“Turkish President Abdullah Gul will visit Armenia at the weekend for a soccer match, the president’s office said on Wednesday, in a major diplomatic step for the two states which have no diplomatic ties,” according to Reuters.
Republican vice presidential candidate Sarah Palin spoke at the Republican National Convention last night. “Ms. Palin’s appearance electrified a convention that has been consumed by questions of whether she was up to the job, as she launched slashing attacks on Mr. Obama’s claims of experience,” according to The New York Times.
Wired reports that, “As most of the on-air cable television personalities focus on the national politics of the Republicans’ nomination of Alaska Gov. Sarah Palin for vice president, stories and footage of clashes between the St. Paul police and protesters at the Republican National Convention are turning up on the internet.”
Kwame Kilpatrick is no longer mayor of Detroit, having resigned after pleading guilty Thursday morning to two of the 10 felony charges against him. Detroit City Council President Ken Cockrel Jr. is to serve as mayor until a special election is held.
As Tropical Storm Hannah makes its way through the Atlantic, the southeastern coast of the United States prepares for a potential hurricane this weekend. Meanwhile, Hurricane Ike looms further in the distance.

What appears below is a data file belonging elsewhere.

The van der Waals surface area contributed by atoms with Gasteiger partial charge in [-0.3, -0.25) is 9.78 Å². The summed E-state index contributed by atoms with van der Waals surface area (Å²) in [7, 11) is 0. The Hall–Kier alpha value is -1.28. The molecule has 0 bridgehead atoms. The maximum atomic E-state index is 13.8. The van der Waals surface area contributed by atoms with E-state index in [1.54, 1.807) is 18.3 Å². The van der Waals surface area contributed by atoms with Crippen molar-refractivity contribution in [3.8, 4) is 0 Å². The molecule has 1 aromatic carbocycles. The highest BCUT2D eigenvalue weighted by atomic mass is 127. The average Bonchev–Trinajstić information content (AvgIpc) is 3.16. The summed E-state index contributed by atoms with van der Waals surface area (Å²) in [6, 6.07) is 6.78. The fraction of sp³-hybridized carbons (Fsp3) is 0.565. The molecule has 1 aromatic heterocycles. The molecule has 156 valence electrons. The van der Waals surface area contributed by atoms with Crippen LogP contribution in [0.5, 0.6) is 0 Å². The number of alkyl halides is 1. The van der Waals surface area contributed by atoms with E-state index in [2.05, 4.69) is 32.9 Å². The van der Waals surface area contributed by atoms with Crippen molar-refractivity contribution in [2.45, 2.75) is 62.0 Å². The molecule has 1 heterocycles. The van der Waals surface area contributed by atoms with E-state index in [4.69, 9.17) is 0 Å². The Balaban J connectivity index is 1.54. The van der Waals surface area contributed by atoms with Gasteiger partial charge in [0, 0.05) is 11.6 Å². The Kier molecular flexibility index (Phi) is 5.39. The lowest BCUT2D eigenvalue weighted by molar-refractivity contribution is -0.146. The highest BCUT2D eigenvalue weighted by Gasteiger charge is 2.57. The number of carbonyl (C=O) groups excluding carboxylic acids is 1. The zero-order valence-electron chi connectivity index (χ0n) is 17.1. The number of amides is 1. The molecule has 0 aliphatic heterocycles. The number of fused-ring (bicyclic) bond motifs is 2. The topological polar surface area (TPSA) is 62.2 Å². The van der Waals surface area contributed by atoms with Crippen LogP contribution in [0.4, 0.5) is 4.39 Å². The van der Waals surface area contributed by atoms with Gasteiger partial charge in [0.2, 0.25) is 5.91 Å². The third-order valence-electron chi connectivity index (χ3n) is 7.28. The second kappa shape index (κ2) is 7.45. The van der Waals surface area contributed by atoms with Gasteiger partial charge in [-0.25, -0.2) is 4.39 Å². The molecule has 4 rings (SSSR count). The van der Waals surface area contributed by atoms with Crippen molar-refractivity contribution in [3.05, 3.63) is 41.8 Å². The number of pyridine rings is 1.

In Boston, "Property owners, acting at the request of Mayor Thomas M. Menino, have agreed to shut off the lights at 34 skyscrapers from the Back Bay to the South Boston waterfront—a move that will save about 25 percent in energy used for lighting. The pilot program—which involves extinguishing the lights above the 30th floor between 11 p.m. and 5 a.m.—will continue through Oct. 31, but city officials said they expect to make it a permanent program at all high-rise buildings."
"California Atty. Gen. Jerry Brown and other law enforcement officials allege that three makers of artificial turf deliberately failed to disclose that their products contain lead," the Los Angeles Times reports.
The FDA called for stronger warnings on immunosuppressant drugs. “The drugs, Humira, Cimzia, Enbrel and Remicade, belong to a class of medications known as tumor necrosis factor alpha blockers (TNF-alpha blockers), which suppress the immune system and are approved to treat several conditions including rheumatoid arthritis, juvenile idiopathic arthritis, psoriatic arthritis, plaque psoriasis, ankylosing spondylitis and Crohn's disease,” according to U.S. News & World Report.
“Government toxicologists have reiterated safety concerns about a chemical used in baby bottles and food containers, just weeks after the Food and Drug Administration declared the substance safe,” reports to the Associated Press.
Discovery News writes, "Two ice shelves in Canada's far north have lost massive sections since August while a third ice shelf now is adrift in the Arctic Ocean, said researchers Wednesday who blamed climate change."
The Daily Telegraph describes mistakes made by the software that replaces offensive phrases in articles on the Internet: “The phenomena, known as ‘The Clbuttic Mistake’ after a mangling of the word ‘classic’ that is believed to be the first identified instance of the problem, can be found on tens of thousands of websites.”
On Wednesday, The Guardian reported that, "The head of Japan's embattled national sport of sumo faced calls to resign today after two wrestlers, including one of his proteges, tested positive for marijuana."